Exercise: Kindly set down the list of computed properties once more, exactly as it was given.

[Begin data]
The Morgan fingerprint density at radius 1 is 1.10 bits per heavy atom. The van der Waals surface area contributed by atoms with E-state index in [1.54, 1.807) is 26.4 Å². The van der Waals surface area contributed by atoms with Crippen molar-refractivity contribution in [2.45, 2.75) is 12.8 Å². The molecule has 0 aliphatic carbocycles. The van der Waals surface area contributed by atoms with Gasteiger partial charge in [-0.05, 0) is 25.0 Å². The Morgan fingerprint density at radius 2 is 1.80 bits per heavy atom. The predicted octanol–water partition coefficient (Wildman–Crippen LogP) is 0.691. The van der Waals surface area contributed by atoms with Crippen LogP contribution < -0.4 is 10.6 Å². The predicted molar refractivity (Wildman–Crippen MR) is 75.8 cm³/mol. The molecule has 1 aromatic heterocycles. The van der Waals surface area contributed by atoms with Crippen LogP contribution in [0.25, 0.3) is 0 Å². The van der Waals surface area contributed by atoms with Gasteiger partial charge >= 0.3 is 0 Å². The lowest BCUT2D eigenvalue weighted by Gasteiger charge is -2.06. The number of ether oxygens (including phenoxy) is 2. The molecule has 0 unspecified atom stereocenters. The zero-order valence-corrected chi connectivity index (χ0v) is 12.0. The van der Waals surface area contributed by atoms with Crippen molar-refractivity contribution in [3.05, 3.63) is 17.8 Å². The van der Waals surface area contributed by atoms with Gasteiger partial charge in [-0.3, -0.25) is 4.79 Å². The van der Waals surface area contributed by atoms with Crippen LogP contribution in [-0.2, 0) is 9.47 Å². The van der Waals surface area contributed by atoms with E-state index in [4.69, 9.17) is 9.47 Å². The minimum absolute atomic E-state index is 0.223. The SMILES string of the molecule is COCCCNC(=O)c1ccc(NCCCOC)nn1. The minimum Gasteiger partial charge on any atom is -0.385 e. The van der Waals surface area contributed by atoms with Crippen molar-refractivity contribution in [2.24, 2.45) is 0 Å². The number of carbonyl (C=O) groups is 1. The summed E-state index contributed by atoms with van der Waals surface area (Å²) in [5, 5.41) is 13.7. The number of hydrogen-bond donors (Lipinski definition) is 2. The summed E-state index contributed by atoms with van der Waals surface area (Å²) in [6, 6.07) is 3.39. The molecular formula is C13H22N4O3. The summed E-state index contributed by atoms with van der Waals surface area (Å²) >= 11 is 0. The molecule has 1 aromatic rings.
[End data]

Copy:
The Morgan fingerprint density at radius 1 is 1.10 bits per heavy atom. The van der Waals surface area contributed by atoms with E-state index in [1.54, 1.807) is 26.4 Å². The van der Waals surface area contributed by atoms with Crippen molar-refractivity contribution in [2.45, 2.75) is 12.8 Å². The molecule has 0 aliphatic carbocycles. The van der Waals surface area contributed by atoms with Gasteiger partial charge in [-0.05, 0) is 25.0 Å². The Morgan fingerprint density at radius 2 is 1.80 bits per heavy atom. The predicted octanol–water partition coefficient (Wildman–Crippen LogP) is 0.691. The van der Waals surface area contributed by atoms with Crippen LogP contribution < -0.4 is 10.6 Å². The predicted molar refractivity (Wildman–Crippen MR) is 75.8 cm³/mol. The molecule has 1 aromatic heterocycles. The van der Waals surface area contributed by atoms with Crippen LogP contribution in [0.25, 0.3) is 0 Å². The van der Waals surface area contributed by atoms with Gasteiger partial charge >= 0.3 is 0 Å². The lowest BCUT2D eigenvalue weighted by Gasteiger charge is -2.06. The number of ether oxygens (including phenoxy) is 2. The molecule has 0 unspecified atom stereocenters. The zero-order valence-corrected chi connectivity index (χ0v) is 12.0. The van der Waals surface area contributed by atoms with Crippen molar-refractivity contribution in [3.05, 3.63) is 17.8 Å². The van der Waals surface area contributed by atoms with Gasteiger partial charge in [-0.3, -0.25) is 4.79 Å². The van der Waals surface area contributed by atoms with Crippen LogP contribution in [-0.2, 0) is 9.47 Å². The van der Waals surface area contributed by atoms with E-state index in [4.69, 9.17) is 9.47 Å². The minimum absolute atomic E-state index is 0.223. The SMILES string of the molecule is COCCCNC(=O)c1ccc(NCCCOC)nn1. The minimum Gasteiger partial charge on any atom is -0.385 e. The van der Waals surface area contributed by atoms with Crippen molar-refractivity contribution in [2.24, 2.45) is 0 Å². The number of carbonyl (C=O) groups is 1. The summed E-state index contributed by atoms with van der Waals surface area (Å²) in [5, 5.41) is 13.7. The number of hydrogen-bond donors (Lipinski definition) is 2. The summed E-state index contributed by atoms with van der Waals surface area (Å²) in [6, 6.07) is 3.39. The molecular formula is C13H22N4O3. The summed E-state index contributed by atoms with van der Waals surface area (Å²) >= 11 is 0. The molecule has 1 aromatic rings.